Rare separately issued map of the United States by Daniel Freidrich Sotzmann, engraved for Christoph Daniel Ebeling's Beschreibung.
The present example has wide uncut deckled edges, similar to Sotzmann's individual maps of the states. The words "No. 7. De Forenede Nordamerikanske Stater" ("United North American States" in Danish).
The map is filled with detail, the new Tennassee Government is shown and Georgia is portrayed with a large and unusual configuration due to the Spanish claims on the West Florida region. The northwest portion shown here extends from the Ohio River to the Mississippi up to Canada and is shown as Native American territory, while the future Minnesota is beset by a region called Mosquito Land Shaft.
Christoph Daniel Ebeling was a professor of history and classical languages in Hamburg. In the 1770s, he began gathering data for a massive geography and history of the United States. His first published work was Amerikanische Bibliothek. He also corresponded with many important Colonial and US colleagues, thereby assembling one of the best Americana libraries of the time. His Erdbeschribung und Geschichte von Amerika, die vereinten Staaten von Amerika, was a multi-volume work, the first volume of which was published in 1793. Over the next 25 years, he published six additional volumes, the last of which was issued in 1816. The work was interrupted by his death in 1817.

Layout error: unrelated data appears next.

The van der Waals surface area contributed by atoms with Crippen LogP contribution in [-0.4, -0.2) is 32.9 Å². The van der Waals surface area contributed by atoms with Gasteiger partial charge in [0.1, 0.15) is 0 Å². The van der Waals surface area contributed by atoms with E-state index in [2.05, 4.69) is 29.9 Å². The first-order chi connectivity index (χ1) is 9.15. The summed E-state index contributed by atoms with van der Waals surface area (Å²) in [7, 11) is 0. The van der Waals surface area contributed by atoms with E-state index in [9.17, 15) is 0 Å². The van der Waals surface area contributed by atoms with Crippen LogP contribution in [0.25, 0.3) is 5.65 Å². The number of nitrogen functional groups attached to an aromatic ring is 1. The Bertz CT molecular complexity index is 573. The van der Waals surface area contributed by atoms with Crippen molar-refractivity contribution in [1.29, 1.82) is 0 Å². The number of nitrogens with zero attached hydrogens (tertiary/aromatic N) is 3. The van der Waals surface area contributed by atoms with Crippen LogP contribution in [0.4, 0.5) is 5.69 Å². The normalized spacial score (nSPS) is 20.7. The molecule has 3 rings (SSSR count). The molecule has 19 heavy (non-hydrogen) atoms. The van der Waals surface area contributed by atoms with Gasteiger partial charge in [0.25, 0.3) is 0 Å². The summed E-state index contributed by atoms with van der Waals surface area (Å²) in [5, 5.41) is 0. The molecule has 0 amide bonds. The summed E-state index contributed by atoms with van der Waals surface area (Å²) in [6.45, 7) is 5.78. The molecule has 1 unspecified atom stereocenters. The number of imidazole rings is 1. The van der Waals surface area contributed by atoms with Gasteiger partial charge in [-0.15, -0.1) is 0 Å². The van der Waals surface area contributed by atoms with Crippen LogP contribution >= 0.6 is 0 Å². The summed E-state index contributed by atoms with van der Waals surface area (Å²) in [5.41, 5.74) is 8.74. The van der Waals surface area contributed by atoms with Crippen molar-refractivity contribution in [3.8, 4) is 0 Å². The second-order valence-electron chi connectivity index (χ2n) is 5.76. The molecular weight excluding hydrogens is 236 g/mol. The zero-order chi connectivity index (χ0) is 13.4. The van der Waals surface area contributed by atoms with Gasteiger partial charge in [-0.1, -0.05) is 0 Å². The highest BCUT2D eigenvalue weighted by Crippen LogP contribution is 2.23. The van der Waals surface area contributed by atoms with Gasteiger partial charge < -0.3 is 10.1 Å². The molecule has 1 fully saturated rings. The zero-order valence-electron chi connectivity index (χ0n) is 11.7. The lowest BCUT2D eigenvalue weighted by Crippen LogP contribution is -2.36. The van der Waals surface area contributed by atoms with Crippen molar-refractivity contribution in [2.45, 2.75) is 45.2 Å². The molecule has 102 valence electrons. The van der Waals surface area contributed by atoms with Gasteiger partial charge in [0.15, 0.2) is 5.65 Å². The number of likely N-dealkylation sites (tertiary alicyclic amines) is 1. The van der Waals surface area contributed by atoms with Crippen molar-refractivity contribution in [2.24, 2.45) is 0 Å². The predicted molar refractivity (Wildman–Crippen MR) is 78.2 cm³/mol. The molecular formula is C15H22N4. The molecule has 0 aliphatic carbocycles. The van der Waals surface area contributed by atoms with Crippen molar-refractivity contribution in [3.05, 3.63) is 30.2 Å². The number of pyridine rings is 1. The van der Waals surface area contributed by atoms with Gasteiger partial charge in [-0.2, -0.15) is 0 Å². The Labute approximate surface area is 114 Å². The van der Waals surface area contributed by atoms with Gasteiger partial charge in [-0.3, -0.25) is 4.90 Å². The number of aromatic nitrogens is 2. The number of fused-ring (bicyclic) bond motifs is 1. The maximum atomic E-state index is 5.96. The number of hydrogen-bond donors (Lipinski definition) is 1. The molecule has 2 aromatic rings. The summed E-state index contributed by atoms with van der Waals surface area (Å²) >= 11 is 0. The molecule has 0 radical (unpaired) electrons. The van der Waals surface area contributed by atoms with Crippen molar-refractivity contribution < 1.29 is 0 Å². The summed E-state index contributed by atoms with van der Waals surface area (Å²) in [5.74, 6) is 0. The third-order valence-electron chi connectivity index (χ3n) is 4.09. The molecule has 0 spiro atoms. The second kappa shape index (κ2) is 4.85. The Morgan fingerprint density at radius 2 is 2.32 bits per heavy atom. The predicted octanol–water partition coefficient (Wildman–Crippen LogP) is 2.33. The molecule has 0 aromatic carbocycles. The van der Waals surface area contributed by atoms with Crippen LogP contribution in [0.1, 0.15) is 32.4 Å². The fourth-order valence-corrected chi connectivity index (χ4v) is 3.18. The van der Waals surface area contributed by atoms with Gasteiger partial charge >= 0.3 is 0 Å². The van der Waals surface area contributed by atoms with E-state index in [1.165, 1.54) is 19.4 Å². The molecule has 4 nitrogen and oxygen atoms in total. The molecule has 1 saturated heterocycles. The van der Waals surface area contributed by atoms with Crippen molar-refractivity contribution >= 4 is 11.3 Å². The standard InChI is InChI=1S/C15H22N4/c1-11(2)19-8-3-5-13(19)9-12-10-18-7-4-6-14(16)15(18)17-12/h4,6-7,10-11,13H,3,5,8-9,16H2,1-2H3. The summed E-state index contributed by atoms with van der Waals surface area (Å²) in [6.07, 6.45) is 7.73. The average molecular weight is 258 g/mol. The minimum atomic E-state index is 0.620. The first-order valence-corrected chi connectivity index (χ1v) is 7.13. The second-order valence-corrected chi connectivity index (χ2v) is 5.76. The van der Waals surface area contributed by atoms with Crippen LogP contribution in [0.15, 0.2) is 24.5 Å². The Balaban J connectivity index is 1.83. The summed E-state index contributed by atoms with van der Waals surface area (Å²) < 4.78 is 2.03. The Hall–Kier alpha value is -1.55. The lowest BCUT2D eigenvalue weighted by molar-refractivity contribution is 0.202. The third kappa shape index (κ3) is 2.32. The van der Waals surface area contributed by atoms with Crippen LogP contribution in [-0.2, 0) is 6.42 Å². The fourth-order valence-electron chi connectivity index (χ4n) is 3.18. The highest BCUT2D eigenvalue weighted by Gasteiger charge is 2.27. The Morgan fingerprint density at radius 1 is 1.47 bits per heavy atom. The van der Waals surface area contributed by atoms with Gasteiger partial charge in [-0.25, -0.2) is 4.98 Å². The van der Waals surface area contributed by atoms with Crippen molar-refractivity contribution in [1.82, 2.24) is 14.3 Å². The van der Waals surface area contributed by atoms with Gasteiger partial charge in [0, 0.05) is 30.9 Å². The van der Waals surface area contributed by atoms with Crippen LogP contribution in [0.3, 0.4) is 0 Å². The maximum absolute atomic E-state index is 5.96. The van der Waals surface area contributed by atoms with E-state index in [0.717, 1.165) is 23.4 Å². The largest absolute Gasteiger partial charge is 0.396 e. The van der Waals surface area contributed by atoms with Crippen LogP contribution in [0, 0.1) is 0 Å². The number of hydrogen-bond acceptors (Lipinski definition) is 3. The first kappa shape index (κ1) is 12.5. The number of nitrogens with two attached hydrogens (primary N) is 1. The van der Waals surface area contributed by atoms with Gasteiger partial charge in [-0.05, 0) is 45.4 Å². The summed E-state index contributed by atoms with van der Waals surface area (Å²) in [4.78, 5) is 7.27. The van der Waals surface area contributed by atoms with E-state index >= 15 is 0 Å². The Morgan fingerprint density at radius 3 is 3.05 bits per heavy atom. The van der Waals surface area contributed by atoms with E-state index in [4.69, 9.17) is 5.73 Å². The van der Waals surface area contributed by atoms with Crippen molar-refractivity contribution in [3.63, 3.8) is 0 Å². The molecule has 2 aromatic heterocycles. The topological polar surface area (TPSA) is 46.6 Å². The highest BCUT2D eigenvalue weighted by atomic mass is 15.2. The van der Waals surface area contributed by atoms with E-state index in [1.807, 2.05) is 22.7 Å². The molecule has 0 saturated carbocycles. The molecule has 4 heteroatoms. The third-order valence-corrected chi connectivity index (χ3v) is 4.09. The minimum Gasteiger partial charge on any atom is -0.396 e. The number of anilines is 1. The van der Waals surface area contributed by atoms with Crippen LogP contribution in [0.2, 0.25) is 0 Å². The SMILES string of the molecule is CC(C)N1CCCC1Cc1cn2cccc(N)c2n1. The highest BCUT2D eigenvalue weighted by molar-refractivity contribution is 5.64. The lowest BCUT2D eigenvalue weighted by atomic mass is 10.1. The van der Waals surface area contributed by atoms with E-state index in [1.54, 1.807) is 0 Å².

In 1795, Ebeling recognized the need for an Atlas volume and began compiling his Atlas von Norkamerika. The plan was for 18 maps, 16 of which would be separate states. Of the 18 maps, only 10 are known to have been issued and there are only a handful of complete sets known.
As noted by Schwartz & Ehrenberg, this series of maps is among the rarest of all cartographic Americana.
Daniel Friedrich Sotzmann was an engraver in the Brandenburg area.
The cartographic detail in this map is remarkable. The detail is consistent with Ebeling's exhaustive work.
The map is not listed in Ristow. McCorckle notes a 1799 pre-cursor map, which does not mention Sotzmann or Ebeling in the title. There is also a 1819 re-issue of the map, with significant updates.